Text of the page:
President Barack Obama should consider changes to his health-care law to honor his pledge to allow consumers to keep their health-care plans if they so desire, former President Bill Clinton said in an interview released Tuesday.
Clinton told the website OZY that the implementation of the Affordable Care Act has been, on balance, a good thing. "The big lesson is that we're better off with this law than without it," Clinton said. But he also lent some credence to GOP attacks on the law.
"I personally believe, even if it takes a change in the law, the president should honor the commitment the federal government made to those people and let them keep what they got," Clinton said.
The former president was referencing the pledge Obama made repeatedly during his sales job of the health-care law that if individuals liked their current health-care plan, they could keep it. In an interview with NBC News last week the president apologized for cancellations many individual policy holders are receiving and said his administration is looking at ways to change that part of the law.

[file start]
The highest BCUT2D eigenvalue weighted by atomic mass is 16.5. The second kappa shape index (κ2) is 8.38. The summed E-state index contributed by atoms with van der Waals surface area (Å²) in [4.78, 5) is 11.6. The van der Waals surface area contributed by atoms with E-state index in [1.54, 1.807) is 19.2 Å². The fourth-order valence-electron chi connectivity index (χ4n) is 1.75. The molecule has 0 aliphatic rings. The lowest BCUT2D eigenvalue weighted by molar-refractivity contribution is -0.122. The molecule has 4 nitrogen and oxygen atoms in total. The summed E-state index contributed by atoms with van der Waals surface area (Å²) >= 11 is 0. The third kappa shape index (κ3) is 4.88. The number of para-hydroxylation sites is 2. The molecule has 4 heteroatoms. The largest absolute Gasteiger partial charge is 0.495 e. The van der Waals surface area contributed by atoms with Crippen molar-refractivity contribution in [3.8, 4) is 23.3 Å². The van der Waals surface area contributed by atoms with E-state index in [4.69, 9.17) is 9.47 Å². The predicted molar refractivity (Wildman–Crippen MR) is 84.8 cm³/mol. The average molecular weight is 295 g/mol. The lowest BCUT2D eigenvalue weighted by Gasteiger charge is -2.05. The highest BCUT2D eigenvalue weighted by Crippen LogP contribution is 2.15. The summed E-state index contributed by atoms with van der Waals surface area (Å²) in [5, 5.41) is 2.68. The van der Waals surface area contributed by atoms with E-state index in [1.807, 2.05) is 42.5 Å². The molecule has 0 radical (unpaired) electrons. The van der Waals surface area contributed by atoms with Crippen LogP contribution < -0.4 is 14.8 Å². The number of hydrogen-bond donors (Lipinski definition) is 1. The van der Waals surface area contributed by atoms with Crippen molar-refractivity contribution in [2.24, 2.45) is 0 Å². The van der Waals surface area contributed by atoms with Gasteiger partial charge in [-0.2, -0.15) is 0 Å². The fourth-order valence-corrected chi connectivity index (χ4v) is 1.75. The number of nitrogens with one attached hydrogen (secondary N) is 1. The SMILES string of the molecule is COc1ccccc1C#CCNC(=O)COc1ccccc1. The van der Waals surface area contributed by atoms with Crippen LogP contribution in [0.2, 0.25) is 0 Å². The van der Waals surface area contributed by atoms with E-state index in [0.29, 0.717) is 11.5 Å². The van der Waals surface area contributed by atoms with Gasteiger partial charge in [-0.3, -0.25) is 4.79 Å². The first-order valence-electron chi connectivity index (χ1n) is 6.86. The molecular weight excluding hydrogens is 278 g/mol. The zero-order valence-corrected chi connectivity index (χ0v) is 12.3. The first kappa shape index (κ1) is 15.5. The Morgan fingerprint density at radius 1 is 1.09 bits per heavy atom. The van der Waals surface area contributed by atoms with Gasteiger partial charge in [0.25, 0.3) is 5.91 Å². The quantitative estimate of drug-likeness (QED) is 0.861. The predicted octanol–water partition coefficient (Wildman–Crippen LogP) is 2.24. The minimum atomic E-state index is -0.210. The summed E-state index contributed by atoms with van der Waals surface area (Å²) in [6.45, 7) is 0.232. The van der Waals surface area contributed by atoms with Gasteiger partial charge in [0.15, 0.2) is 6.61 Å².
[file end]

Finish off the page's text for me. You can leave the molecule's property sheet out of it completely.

Republicans have seized upon instances in which consumers have had their health plans canceled since the opening of the new insurance exchanges on Oct. 1, which effectively forces those consumers into new plans, either with their current insurers or the government exchanges.
Those impacted are Americans who purchase their own insurance, accounting for about 5 percent of Americans. Those who receive their insurance through their employers are not impacted by that part of the law.
Moreover, the price tag for consumers forced to buy new plans has varied. For consumers eligible for subsidies under the law, the total cost of the new insurance plan might actually be lower, and they get broader coverage. For some consumers, though, the cost to them will be higher.
(Read more: Obamacare a single-payer ploy, says ex-GOP Senator)
This Friday, the House is set to vote to approve legislation that would allow consumers to keep their health-care plans if they so wished, even though those plans are regarded as substandard under current law.
—By Michael O'Brien, NBC News